It’s Wednesday, folks, that sanctified day of the week when so many good things happen to so many people, yes that one glorified day when all things judicial occur on a little website to the south, that epiphanic moment where all of us lawyers can bathe in the judicial stew that our resplendently-robed brethren to the south have been cooking, oh hail you know the drill…it’s 3d DCA Watch:
Miami-Dade v. Asad:
Did you know there are rules of evidence in state court and that trial judges sometimes apply them?News to me too!But apparently there is a rule regarding “relevant” evidence and its probative/prejudicial value:
Section 90.403, Florida Statutes (2003), provides that “relevant evidence is inadmissible if its probative value is substantially outweighed by the danger of unfair prejudice, confusion of issues, misleading the jury, or needless presentation of cumulative evidence.” Additionally, relevant evidence may be “admissible as to one party or for one purpose, but inadmissible as to another party or for another purpose.” § 90.107, Fla. Stat. (2003). When such evidence is admitted, “the court, upon request, shall restrict [that] evidence to its proper scope and so inform the jury at the time it is admitted.” § 90.107 (emphasis added). Thus, if the contested evidence was relevant to any of the three claims against the Defendants, it could properly be admitted under sections 90.403 and 90.107.
All three of the Defendants’ examples of “irrelevant” evidence were relevant and had probative value in the claim of malicious prosecution, though perhaps not false arrest. Because of the limited admissibility of the contested evidence, the Defendants had the right to request a limiting instruction, but they failed to do so, thereby waiving that right. We conclude that the record below demonstrates that the danger of unfair prejudice was insufficient to substantially outweigh the probative value of the contested evidence going to the claim of malicious prosecution. In the absence of clear abuse of discretion by the trial court, we affirm the trial court’s evidentiary rulings.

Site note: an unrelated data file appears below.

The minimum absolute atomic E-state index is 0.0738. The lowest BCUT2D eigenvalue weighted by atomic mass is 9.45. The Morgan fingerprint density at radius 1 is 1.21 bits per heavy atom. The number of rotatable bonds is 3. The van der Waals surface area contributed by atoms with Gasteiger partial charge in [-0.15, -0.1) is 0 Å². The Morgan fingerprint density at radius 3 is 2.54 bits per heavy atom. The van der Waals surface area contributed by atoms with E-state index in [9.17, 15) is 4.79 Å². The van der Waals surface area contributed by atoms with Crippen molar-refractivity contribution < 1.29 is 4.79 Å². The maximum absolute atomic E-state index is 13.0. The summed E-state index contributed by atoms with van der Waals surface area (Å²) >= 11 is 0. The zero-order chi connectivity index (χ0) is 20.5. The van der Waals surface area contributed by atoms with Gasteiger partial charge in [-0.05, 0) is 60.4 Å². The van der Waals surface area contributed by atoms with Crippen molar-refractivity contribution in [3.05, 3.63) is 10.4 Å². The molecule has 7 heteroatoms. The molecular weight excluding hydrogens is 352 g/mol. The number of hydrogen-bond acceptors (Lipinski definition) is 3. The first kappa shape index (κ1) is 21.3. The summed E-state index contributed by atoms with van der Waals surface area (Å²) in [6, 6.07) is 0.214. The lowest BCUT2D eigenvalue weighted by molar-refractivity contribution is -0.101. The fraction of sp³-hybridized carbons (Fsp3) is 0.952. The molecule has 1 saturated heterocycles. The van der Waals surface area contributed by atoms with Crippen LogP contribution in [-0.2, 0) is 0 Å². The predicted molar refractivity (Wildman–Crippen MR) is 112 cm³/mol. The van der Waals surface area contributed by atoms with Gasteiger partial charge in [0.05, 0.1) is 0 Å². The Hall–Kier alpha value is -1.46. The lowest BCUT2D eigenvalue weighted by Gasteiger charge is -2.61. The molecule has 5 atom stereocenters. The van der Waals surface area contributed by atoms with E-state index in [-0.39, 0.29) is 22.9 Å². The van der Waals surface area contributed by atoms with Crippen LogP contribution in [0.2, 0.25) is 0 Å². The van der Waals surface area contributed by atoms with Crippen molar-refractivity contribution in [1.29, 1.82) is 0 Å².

What do you know — limiting instructions, too!They’ve got everything in state court nowadays.
United Auto v. Lopez:
I looked up “apodictic” in my trusty 3d DCA dictionary, and here’s what it said:
ap·o·dic·tic (p-dktk) adj.: a word that Judge Shepherd really really likes. A lot. Did I mention he really likes this word?
Oh lookie — by sheer coinkidink, here’s an opinion from Judge Shepherd today that somehow manages to fit in this fine word dating to 1645 — now that is old school:
It is also apodictic that the failure to follow “clearly established law,” including “recent controlling case law” constitutes grounds for issuance of the writ. See Allstate Ins. Co. v. Kaklamanos, 843 So. 2d 885, 890 (Fla. 2003). Such is the case here.
“Also apodictic” — hey, the Judge is an alliteralist too!
Let me try a few — it is abundantly apodictic that United Auto always loses in the circuit court appellate division…..the apodictic apology was not accepted…..an apodictic a day keeps the doctor away…..the always apodictic early bird catches the worm….
Hey, this is fun!